Wednesday, March 24, 2010


This past week was busy, but that is a good thing! I’ve been talking with my supervisor here, and Maguy, the MCC rep for TZ, came to Dar to assess my situation and also to check out one of the projects, the OVC program in Nyantira, in order to set up the criteria for funding from MCC Global Family.

Before Maguy came, Migire, my ‘supervisor’, came into the office and we had a talk. I told him flat out that I am not really doing anything because it’s hard to just come into an office and “plan projects” for the Diocese. There is nothing really substantial for me to be doing in the office other than secretarial/ computer things for the others at the church. I’m not really being put to use. He agreed, and said that we are going to change the situation before Maguy comes so that I could have something to report about to her. I thought that was a good idea. We decided that since Isack and I can’t do much good for the Diocese just sitting in the office here in Upanga, we need to learn about the other congregations. We formulated an action plan to do a feasibility study/ survey of the whole Eastern Diocese by visiting each different congregation. Then, once we learn about what each specific area wants and needs, then we can better help them to plan economic and development projects.

I feel good about this plan—doing a feasibility study is what I have been suggesting since I’ve been here. The first and main project that I helped plan in the first few months I was here ended up failing because I had no idea about the situation of the area and we went ahead and planned a project without even talking to that specific community first. We had a great project planned to promote agricultural activities among youth, but when we introduced the project to the area none of the youth wanted to participate because they already had a business driving motorcycles. If we would have done a feasibility study first, we would have known this.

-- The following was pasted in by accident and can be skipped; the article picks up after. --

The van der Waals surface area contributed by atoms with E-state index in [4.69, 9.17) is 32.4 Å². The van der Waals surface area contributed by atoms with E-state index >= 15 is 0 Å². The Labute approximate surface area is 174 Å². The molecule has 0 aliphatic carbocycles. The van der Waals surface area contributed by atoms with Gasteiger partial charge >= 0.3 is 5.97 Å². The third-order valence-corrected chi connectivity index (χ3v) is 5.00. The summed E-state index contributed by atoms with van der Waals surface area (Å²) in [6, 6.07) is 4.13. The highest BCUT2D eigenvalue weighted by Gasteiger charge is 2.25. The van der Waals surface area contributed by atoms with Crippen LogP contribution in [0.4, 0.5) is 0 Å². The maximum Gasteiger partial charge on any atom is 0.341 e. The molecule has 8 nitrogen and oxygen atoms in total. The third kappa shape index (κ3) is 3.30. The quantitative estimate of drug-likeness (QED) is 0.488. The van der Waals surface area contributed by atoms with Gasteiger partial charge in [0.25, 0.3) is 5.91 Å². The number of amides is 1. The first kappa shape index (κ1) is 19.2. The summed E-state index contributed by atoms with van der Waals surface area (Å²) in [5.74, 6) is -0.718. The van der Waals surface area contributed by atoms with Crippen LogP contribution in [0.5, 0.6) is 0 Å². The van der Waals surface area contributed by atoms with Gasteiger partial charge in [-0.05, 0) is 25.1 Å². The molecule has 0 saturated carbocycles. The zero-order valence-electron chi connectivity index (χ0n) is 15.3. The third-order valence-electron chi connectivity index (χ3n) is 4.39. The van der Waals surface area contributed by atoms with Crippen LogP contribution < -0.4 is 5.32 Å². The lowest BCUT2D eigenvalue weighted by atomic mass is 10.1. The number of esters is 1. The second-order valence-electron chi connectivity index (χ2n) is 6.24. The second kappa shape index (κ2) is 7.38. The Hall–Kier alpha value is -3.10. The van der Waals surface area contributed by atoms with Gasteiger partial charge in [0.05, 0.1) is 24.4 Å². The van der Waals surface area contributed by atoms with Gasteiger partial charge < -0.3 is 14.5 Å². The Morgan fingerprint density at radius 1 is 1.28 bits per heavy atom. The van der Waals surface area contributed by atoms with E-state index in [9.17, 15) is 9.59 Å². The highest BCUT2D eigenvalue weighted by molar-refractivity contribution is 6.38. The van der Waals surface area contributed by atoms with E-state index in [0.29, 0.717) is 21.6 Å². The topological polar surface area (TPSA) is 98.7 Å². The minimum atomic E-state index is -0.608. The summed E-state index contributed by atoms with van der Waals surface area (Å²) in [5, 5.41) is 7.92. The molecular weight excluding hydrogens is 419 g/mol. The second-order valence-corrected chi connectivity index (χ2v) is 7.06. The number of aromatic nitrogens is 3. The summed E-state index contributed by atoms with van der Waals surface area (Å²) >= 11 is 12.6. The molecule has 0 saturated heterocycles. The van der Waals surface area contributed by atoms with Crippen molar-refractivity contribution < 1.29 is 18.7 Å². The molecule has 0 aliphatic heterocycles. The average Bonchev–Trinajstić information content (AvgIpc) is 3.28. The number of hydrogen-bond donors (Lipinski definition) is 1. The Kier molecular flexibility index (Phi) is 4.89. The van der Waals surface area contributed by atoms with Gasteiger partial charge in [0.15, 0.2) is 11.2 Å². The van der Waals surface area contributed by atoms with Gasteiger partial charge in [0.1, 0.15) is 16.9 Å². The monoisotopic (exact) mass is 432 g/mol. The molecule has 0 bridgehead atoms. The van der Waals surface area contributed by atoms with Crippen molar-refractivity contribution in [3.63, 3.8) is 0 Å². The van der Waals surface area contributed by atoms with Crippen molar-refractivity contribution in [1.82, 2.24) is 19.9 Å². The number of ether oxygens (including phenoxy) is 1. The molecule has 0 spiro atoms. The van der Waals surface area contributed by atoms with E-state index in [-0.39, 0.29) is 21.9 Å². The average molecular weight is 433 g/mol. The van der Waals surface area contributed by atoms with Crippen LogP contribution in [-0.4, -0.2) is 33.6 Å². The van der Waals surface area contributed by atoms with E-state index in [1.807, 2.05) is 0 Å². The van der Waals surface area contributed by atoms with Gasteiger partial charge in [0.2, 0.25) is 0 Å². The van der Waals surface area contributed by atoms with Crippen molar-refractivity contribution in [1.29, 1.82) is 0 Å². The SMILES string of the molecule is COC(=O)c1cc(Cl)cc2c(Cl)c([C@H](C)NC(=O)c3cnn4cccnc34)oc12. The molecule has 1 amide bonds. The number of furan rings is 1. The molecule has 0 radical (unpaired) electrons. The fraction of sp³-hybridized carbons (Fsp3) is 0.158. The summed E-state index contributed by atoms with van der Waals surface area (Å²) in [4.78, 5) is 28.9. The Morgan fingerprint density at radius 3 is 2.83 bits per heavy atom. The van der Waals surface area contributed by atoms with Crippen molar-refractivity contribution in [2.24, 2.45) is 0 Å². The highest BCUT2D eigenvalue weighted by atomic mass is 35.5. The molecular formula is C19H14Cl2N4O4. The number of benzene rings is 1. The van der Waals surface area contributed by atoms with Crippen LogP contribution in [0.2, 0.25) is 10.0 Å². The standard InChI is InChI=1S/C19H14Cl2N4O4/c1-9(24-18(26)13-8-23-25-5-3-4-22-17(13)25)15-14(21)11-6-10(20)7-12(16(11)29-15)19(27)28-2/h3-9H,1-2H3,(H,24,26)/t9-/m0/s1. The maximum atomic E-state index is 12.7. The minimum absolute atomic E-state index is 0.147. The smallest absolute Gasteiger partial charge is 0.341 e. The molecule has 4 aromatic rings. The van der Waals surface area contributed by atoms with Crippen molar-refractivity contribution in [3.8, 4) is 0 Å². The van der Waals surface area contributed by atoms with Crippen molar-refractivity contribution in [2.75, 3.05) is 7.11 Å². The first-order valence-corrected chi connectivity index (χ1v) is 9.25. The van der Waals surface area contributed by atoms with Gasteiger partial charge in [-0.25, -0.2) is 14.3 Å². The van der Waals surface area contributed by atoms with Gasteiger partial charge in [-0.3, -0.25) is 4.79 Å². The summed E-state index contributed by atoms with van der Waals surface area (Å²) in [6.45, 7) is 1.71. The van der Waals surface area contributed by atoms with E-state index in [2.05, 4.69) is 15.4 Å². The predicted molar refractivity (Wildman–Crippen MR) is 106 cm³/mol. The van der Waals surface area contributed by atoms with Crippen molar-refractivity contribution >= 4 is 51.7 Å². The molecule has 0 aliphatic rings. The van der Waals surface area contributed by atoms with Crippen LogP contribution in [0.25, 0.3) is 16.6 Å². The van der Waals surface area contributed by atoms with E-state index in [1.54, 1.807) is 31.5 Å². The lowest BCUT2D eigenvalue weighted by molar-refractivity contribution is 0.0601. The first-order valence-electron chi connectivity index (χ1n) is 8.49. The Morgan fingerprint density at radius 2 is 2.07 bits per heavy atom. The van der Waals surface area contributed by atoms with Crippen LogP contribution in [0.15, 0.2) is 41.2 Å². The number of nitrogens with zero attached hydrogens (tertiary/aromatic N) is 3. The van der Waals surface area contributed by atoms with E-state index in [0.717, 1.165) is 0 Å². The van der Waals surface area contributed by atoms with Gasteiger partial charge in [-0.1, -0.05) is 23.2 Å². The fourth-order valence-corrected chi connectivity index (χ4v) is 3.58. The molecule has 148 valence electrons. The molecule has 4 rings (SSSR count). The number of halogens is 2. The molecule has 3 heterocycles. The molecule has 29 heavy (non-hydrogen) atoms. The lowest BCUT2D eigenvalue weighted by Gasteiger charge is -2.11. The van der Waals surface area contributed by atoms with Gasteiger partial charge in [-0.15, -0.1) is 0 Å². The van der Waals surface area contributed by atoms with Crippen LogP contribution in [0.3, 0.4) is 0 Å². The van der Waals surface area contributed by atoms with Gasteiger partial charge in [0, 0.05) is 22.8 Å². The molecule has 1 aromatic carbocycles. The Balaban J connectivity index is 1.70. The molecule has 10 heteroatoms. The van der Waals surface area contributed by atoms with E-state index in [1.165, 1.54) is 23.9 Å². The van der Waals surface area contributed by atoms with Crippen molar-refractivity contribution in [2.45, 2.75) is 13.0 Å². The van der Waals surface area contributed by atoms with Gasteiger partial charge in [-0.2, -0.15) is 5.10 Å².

Development assistance can’t work well when you try to impose a plan on the people receiving assistance. It needs to come from the individuals themselves. It’s really just basic supply and demand—if there is no demand, there shouldn’t be any supply or else it will go to waste. On the other hand, if there is a demand for something, an appropriate supply can be provided and put to use. Not working from the bottom up is the main reason why foreign aid has largely failed because donors set criteria that they see fit, rather than finding out what each specific area needs and wants. I’m reading “The White Man’s Burden” by William Easterly right now and he interesting explains this failure of foreign aid.

On Friday when Maguy came, we met and talked about what my options are for the remainder of my time here. As things are right now, I have not really had much to do on a day to day basis (or even weekly basis). So we decided that MCC could send me to other areas for a few weeks at a time to do random assignments or check out other projects, or here in Dar I could continue to help Isack and work the new project that we have planned. After I go to Nairobi for the micro-credit conference, it’s also possible that I could go to other areas to see if I could somehow help start micro-credit programs. So, as of right now, nothing specifically is changing for me, but I think that I will find myself being more busy for the next 4 months.